Mammalian bites are a significant public health problem
in Australia, with the majority of bites coming from dogs.
Complications include tissue damage from the bite itself,
infection and post-traumatic stress disorder.
This article describes the assessment and management of
mammalian bites in the Australian general practice setting
based on a PubMed search of the English language literature
from the years 1966 to present.
General practitioners need to be familiar with the treatment of
animal bites, pitfalls in management, and the need to educate
patients on ways to avoid future bite injuries. Meticulous wound
cleaning, irrigation, exploration and debridement is essential
to bite wound healing. Recognition of complicating fractures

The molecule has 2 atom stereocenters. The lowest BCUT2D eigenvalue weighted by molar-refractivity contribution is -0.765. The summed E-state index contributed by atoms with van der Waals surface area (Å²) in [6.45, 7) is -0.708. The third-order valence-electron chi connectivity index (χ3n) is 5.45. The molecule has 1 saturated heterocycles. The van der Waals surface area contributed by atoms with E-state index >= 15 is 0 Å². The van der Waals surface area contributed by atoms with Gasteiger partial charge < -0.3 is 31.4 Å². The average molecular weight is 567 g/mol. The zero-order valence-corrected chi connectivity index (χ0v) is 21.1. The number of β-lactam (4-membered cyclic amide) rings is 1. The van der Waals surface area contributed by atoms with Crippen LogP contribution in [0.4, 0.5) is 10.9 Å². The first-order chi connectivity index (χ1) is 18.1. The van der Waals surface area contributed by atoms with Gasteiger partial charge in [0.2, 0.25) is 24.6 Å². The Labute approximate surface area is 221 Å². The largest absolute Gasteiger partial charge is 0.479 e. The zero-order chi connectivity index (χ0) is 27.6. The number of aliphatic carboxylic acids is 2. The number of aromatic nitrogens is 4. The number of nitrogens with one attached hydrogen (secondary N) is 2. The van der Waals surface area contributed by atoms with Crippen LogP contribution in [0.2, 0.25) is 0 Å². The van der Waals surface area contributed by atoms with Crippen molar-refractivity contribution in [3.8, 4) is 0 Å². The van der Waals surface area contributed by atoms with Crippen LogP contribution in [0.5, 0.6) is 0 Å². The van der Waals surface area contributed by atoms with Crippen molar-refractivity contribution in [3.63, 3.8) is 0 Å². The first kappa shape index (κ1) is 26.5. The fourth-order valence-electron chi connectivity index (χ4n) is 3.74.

with imaging is important. Risk of infection differs among animal
species, although most infected bite wounds are polymicrobial.
Australia has one of the highest incidences of pet ownership in the world1 with the rate of dog ownership by household between 35–42%.2,3 Mammalian bites, in particular dog bites, are common. In Australia, it has been estimated that approximately 2% of the population is bitten by a dog annually, of which 100 000 will require treatment and 13 000 will seek treatment in a hospital.4
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